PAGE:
“It’s very clear that not everybody starts college in the same place,” Albert said. “We were thinking that some students would benefit from having a time-out on grades for a little while to focus more on managing the transition from high school to college. If you came from a tony high school or a not so good one, or if you came from far away or you came from nearby or whatever, there was something in it for you in terms of managing the transition to college.”

Cuba did, however, read a selection of student responses, including one in which the student resented the program.

“My grades were much higher first semester compared to second, and it’s extremely discouraging knowing those grades won’t be part of my GPA. It makes me regret the amount of time I put into those classes when none of it will change my grades,” the student said.

Jeanne Albert emphasized that though she has participated in grading conversations for some time, no concrete action has yet occurred to implement such a program at Middlebury.

“The visit by Professor Cuba was entirely so that we could learn more about shadow grading from someone who has first-hand knowledge about it,” Albert said. “While an informal group of faculty have been meeting over the past few semesters to discuss various ideas within the overall realm of grades and grading, as far as I know there have been no ‘official’ efforts by faculty to actually implement a program at Middlebury.”

Despite the lack of action on behalf of faculty, Sedge Lucas ’19 and Dan Klemonski ’19 count shadow grading as one of their top priorities as co-directors of the SEAC.

Klemonski said that Jeffrey Ou ’19 first brought the issue to their attention last year while serving as an SGA senator.

“If it’s something that’s going to provide a smoother transition, that’s the reason we’re pushing for it,” Lucas said.

Lucas predicts that if the SGA passes a bill requesting the introduction of shadow grading, the proposal would likely have to pass a faculty vote before being implemented.

“The way I imagine it would actually go through would be passing a student bill. Then after it’s passed and formalized, you bring it to the faculty who take the bill and make the edits they want. Then you present that at a faculty meeting and that’s where they vote on it and it goes through or doesn’t,” Lucas said.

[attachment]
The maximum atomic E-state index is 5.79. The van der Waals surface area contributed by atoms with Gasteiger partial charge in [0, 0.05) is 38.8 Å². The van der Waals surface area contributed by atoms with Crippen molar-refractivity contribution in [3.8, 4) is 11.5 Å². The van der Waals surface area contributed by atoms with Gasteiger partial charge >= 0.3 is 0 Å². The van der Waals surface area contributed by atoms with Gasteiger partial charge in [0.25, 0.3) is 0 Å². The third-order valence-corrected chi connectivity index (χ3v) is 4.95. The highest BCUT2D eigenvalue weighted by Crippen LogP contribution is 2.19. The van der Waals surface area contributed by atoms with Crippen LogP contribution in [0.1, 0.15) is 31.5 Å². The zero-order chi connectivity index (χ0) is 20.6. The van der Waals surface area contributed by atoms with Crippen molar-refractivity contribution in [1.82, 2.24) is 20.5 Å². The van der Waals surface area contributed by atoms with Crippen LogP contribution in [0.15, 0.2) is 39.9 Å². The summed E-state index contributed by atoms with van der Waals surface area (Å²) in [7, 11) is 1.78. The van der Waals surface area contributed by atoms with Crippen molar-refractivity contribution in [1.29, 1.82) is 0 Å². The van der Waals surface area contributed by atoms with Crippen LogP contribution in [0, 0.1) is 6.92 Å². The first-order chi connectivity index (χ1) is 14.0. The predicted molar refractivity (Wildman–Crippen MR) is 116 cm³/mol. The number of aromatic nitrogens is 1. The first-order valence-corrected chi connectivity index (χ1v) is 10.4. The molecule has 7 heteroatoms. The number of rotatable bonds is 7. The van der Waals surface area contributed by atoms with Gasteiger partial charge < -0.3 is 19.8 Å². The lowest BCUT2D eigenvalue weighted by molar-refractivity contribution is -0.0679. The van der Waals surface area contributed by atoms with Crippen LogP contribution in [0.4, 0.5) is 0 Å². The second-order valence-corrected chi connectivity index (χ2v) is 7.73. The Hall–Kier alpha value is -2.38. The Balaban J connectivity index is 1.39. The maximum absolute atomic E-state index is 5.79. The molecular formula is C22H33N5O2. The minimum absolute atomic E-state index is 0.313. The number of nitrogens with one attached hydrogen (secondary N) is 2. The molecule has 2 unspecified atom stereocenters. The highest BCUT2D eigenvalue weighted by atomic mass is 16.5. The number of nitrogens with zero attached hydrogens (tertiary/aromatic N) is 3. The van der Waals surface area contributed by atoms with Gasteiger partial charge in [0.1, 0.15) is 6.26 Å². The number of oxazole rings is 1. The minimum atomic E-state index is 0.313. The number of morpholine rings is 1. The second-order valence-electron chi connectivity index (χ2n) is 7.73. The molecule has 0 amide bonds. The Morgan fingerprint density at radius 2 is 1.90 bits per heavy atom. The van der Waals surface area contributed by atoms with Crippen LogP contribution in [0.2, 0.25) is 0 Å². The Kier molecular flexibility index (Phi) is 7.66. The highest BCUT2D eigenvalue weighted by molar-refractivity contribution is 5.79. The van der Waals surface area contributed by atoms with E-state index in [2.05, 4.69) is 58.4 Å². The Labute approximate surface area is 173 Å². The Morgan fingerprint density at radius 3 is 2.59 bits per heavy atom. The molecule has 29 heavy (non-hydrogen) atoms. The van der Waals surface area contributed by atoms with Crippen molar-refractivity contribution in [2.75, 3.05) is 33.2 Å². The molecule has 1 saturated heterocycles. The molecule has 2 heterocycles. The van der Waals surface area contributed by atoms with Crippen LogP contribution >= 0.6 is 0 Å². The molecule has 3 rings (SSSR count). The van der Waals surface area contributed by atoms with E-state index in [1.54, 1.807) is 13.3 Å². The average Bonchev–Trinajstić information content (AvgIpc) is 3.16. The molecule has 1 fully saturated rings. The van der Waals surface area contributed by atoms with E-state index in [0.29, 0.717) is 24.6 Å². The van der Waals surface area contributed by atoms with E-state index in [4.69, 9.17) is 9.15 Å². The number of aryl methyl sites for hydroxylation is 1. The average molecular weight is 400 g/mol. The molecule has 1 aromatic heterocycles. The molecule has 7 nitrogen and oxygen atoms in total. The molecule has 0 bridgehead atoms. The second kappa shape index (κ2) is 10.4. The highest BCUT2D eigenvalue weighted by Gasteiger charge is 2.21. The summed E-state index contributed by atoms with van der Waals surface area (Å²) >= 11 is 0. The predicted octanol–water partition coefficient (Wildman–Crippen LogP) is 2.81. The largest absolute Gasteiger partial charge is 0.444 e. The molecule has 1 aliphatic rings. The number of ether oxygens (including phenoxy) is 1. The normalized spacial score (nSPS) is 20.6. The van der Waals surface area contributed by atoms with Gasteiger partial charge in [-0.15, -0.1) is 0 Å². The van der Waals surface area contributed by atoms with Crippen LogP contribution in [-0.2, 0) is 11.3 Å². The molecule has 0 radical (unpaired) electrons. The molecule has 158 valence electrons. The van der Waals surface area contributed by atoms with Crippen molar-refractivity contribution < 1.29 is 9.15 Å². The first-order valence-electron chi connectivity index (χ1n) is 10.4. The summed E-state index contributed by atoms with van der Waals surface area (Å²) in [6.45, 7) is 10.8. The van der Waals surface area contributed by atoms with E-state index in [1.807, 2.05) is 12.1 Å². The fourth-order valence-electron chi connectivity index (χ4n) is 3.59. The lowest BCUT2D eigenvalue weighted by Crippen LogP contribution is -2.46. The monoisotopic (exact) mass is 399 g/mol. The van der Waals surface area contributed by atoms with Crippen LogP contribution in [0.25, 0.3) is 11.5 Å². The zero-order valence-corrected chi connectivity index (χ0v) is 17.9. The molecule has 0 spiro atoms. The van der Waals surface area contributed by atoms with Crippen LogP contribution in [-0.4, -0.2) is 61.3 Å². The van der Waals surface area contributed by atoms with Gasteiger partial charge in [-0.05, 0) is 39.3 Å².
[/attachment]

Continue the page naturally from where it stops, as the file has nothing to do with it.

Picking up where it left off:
Klemonski maintains cautious optimism for the future of shadow grading at the college, and stress the importance of student involvement in efforts to implement it.

“Convincing the faculty is not a little thing,” Klemonski said. “I assume there will be plenty of discussions about shadow grading moving forward, but a timeline for immediate action is unclear. Higher ed moves so slowly, but the best lever of pressure in this case would be students getting fired up about it.”

Middlebury faculty have mixed opinions on the merits of shadow grading. While some can already pledge their support for the system, others have reservations.

“I think it’s a very good idea. I would vote for it,” said Michael Newbury, director of the college’s American studies program.

Joyce Mao, associate professor of history, disagrees.

“I don’t think that’s a good introduction to college. But I’m glad we have things like pass/fail because they allows students to take classes they wouldn’t otherwise consider,” Mao said.

Associate professor of history Rebecca Bennette attended Johns Hopkins Unversity for her undergraduate study, and says the institution used shadow grading at the time. Bennette maintains that from her personal experience, the practice has both benefits and drawbacks.

“In some cases it can be a great boon to people, but it can also be a bind,” Bennette said. “Where it doesn’t work so well is in subjects like math, econ and languages where you need that knowledge to move on. It’s easy to use the fact that this is not a real grade as a crutch, and it’s easy to pass, but when you move on, you’ve gotten yourself in a situation where you’re going to pay for that.”